ISTANBUL — President Recep Tayyip Erdogan reiterated his call to the international community Dec. 17 to support his plan to resettle at least 1 million refugees in an area Turkey captured from Syrian Kurdish fighters, saying returns are already underway while lamenting the lack of interest from wealthier countries in his project.
Turkish officials say Syrians are returning to the area east of the Euphrates River after Turkey launched a military operation in October against a Kurdish Syrian militia, the People’s Protection Units (YPG). Turkey saw Kurdish control of territory near its border as a security risk because of the YPG’s links with Kurdish militants who have waged a three-decade insurgency inside Turkey.
Erdogan did not provide an exact number of returnees in the roughly 3,600-square-kilometer (1,340-square-mile) area it controls between the Syrian towns of Tell Abyad and Ras al-Ain. A total of 371,000 people have returned to the three areas under the Turkish military’s control in Syria, which total about 8,200 square kilometers, he said in a speech at the UN Global Refugee Forum in Geneva.
In addition to crippling Kurdish aspirations of self-rule in northeast Syria, the Turkish military also sought to carve out a “safe zone” south of the Turkish border to settle some of the 3.7 million Syrian refugees who have found safety in Turkey.
But the incursion unleashed a new wave of flight, with some 200,000 people fleeing the violence in October. The UN says about 123,000 of those people have returned since Turkey agreed to a cease-fire brokered with the United States and Russia.
Turkish officials told reporters over the weekend that between 55,000 and 60,000 people had returned to the safe zone. An Interior Ministry spokesman was unable to say how many people have returned to Tell Abyad and environs.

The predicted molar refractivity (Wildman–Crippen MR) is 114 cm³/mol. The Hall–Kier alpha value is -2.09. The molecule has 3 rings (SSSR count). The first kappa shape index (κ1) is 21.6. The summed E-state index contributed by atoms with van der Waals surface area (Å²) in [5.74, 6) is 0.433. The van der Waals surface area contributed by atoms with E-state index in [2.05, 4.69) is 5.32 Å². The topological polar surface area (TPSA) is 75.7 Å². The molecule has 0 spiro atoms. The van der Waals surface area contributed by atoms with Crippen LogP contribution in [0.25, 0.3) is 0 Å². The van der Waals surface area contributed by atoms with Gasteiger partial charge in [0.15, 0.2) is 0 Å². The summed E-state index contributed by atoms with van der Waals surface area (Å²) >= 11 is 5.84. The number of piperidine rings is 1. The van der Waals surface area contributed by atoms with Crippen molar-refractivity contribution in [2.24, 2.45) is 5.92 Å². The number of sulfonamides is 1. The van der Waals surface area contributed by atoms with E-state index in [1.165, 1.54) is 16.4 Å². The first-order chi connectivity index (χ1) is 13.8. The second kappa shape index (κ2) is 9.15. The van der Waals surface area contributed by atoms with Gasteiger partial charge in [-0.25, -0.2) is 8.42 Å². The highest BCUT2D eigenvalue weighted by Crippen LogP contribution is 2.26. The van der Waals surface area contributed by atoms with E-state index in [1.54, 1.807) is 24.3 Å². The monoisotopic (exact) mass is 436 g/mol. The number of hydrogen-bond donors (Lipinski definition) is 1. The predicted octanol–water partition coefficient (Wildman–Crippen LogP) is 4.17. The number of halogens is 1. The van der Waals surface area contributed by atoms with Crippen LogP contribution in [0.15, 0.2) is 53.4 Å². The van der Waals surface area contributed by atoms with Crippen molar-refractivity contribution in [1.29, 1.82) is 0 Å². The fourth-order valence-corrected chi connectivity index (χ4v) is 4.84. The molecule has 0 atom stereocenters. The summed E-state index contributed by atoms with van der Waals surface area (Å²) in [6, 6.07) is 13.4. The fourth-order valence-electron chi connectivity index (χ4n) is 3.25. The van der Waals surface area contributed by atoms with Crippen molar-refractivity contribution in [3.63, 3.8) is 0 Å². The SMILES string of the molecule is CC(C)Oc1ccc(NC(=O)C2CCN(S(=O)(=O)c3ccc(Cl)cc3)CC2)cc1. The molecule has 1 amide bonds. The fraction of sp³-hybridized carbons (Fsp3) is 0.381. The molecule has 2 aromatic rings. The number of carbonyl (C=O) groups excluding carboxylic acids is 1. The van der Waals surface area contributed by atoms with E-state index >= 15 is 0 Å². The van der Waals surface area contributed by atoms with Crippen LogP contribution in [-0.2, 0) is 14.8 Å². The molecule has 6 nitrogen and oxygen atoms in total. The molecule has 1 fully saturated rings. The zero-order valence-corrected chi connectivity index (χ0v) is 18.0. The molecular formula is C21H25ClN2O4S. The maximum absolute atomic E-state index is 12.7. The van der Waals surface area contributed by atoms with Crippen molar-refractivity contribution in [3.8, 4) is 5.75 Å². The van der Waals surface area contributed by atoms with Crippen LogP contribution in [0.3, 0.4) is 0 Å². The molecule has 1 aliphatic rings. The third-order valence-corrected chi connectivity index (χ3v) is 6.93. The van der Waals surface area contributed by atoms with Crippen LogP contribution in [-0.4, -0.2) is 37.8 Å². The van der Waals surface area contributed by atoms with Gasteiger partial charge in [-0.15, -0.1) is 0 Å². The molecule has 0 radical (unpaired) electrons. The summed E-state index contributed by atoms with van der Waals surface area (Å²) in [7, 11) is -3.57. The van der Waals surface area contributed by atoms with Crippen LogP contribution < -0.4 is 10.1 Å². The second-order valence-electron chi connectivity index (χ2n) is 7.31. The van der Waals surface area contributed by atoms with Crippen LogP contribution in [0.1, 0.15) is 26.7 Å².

Turkey recently reopened the Akcakale border crossing, which connects to Tell Abyad and was closed in 2014 after the Islamic State (IS) swept through the area. Turkish media have reported only a handful of returns at the crossing, including 537 on Dec. 3, 250 on Nov. 26 and about 70 on Nov. 22.
The Defense Ministry said Nov. 21 that 200 Syrians who were living in Turkish-controlled Jarablus, about 100 kilometers west of Tell Abyad, had volunteered to return to the area. The UK-based Syrian Observatory for Human Rights last month cited local sources as saying people were moving from Jarablus to the Tell Abyad area on a daily basis.
Turkey outraged its traditional Western allies when Erdogan ordered the operation against the YPG. Allies argued it would undermine the fight against IS by targeting the YPG — a key partner in the US-led coalition to defeat the group.
Erdogan’s hope to attract $3.5 billion from international donors to build new towns for refugees south of Turkey’s border has found a cool reception among European leaders. He complained at the Geneva forum about the lack of encouragement from the international community for the safe zone plan.
”When we say safe zone, they say, ‘How nice.’ When we say, ‘Show support,’ those with the most money merely smile at us. When it comes to support, there is no support, unfortunately,” he said in comments broadcast live on Turkish channels. But he added that he still hopes to build the zone and called on the UN to help organize a donors conference.